Campus cops keep students in check
Shae Bowman/Sun Star Reporter
Oct. 1, 2013
This year was the 90th annual Starvation Gulch weekend. Although the weekend is meant to be a fun and exciting time of celebration, there is always a possibility for danger when a lot of
people are gathered in one place. The UAF Police Department works hard to ensure that the celebration remains fun and safe .
During Starvation Gulch, night officers Tony Aldesperger and Cathy Catron partnered up to patrol the event on foot
Aldesperger said that one of the most important things
that the police force can do is to “simply make their presence known.” Throughout the night, most people were happy to see the officers, comply with their requests and report any activities they thought might be lead to an un happy demise.
For example, one good citizen turned in a lost credit card he had found, while other individuals approached the officers throughout the night and thanked them for their services. Another citizen observed a fight break out and was able to identify the people instigating and write down their license plate number for the police officers.
Aldesperger, a 6-year campus police officer veteran, said he enjoys being on the force because it’s “something different every day” and he works with a great group of people.
He was inspired to be a cop for three main reasons. The first, being a cop runs in the family. The second, while working at Wal-Mart as a supplies stocker,
Aldesperger found that theft of the merchandise was a big problem . He was frustrated that he wasn’t able to do anything more than report it to his supervisor.
The third reason was that Aldesperger was was inspired by the 1987 science fiction film Robocop, which watched as a kid.
Aldesperger said his least favorite part of the job is paperwork, adding that he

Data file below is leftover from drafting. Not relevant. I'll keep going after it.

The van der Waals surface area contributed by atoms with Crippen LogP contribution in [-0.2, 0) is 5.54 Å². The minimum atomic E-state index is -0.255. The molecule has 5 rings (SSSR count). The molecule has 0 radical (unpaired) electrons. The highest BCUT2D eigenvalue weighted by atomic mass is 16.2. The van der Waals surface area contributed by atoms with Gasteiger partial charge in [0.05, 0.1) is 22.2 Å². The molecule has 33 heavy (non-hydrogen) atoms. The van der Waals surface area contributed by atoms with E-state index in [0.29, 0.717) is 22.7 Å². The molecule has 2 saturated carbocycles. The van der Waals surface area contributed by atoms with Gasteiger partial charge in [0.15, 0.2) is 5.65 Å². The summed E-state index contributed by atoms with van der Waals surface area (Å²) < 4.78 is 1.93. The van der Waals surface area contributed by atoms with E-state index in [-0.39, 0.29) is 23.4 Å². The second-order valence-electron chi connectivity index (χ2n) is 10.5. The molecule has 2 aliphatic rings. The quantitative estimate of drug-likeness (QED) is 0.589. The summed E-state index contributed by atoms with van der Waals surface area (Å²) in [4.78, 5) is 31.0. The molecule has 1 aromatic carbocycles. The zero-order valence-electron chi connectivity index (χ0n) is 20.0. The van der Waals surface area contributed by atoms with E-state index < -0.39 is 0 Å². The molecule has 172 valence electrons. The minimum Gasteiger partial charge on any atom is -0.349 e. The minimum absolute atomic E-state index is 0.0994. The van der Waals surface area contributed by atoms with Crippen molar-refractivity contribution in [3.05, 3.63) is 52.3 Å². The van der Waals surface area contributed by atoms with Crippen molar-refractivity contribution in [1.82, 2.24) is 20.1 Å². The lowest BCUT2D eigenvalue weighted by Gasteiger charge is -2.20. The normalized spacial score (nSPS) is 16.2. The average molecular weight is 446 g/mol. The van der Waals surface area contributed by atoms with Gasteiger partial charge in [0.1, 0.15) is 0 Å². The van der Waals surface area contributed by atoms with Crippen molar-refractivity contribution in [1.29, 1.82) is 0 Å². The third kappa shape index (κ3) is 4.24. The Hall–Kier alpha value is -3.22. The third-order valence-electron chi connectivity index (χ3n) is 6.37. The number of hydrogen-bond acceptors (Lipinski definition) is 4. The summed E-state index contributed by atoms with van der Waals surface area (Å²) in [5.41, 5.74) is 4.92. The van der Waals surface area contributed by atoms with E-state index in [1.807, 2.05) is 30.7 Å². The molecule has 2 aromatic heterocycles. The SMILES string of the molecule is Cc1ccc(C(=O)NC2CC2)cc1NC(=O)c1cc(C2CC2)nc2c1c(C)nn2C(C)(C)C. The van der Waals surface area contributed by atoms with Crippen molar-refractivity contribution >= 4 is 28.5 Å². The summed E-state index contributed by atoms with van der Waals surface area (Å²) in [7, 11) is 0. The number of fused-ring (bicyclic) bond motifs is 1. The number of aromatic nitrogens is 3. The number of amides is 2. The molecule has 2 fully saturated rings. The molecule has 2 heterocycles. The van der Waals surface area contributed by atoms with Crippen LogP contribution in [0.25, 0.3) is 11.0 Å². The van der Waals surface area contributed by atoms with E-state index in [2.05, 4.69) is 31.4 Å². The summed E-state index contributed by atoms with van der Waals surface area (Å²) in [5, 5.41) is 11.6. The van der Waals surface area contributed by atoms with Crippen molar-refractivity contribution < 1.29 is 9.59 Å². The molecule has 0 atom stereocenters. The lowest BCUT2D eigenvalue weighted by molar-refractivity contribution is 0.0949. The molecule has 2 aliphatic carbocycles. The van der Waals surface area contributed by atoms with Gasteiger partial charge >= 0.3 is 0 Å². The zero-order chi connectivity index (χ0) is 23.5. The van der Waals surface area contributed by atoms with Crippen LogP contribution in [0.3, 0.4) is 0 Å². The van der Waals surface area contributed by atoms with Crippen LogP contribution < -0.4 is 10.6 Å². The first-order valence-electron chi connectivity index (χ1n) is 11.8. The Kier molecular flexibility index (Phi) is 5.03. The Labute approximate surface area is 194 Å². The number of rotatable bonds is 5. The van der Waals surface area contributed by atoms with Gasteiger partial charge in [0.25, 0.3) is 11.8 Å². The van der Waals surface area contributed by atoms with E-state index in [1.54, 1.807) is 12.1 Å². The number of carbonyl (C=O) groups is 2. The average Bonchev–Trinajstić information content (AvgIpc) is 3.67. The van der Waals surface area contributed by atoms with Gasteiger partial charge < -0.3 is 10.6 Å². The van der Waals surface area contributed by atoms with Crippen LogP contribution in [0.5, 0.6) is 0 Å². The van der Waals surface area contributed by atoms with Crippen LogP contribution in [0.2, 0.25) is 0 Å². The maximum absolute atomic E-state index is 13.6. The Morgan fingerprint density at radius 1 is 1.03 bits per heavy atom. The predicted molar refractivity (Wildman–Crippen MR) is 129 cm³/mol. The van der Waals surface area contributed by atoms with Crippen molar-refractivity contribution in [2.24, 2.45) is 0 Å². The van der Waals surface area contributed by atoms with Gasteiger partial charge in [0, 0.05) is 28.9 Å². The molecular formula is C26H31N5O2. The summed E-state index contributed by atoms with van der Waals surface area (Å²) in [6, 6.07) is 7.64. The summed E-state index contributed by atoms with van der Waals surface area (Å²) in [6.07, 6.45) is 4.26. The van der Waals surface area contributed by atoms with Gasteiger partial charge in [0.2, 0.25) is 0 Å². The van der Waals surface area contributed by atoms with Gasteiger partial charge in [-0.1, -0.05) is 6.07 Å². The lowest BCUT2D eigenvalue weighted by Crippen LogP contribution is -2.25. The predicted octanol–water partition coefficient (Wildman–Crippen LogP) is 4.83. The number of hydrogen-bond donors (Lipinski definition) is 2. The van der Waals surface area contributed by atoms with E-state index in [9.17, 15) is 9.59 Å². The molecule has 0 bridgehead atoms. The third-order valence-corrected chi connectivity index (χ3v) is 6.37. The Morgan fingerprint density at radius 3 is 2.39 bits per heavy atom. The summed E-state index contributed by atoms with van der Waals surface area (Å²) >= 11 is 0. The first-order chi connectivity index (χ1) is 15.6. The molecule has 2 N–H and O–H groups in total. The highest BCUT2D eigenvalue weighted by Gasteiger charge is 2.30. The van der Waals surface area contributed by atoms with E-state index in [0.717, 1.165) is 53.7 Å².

would rather not get somebody in trouble if he doesn’t have too.
Prior to working at UAF, Catron worked for the Alaska State Troopers. After six months, Catron realized the job wasn’t for her. She didn’t want to get people in trouble but rather help them “find the best possible solution.” Catron began working as a UAF campus police officer in 2000 and has worked with the department since.
had a good friend working in Human Resources for the state who thought Catron would make a good officer. Catron’s friend told her, she had “the right disposition for it.” So Catron tried out for the police academy which was the right career move because she loves her job and you “have to love your job, to do it well.”
Throughout the night, Catron commented on the numerous families with children that were present. “In recent years the bonfires have become much more family friendly and it has really helped to curb the crime during the event,” Catron said, “People respect that kind of thing and are willing to put away the alcohol and cut down on the swearing which leads to less fights overall.”
Aldesperger said the biggest problem every year is people getting into fights, typically alcohol–related. Although the bonfires are an alcohol-free event,
people still bring drinks. One of the major duties of the night is patrolling the scene looking for alcohol and confiscating it.
Individuals who had their alcohol confiscated during the event were very calm about the situation.
“If you are nice to people, they will be nice to you,” Catron said.
“Look at him, he patrols with a smile,” an event attendee said of Aldesperger.
Both the officers agreed that people at the event were well-behaved and the night went smoothly, especially compared to previous years‘ events.
Shae Bowman is the crime reporter for the Sun Star. Bowman participated in a ride-along with officers Aldesperger and Catron on Saturday, Sept. 28 from 9 p.m. until midnight.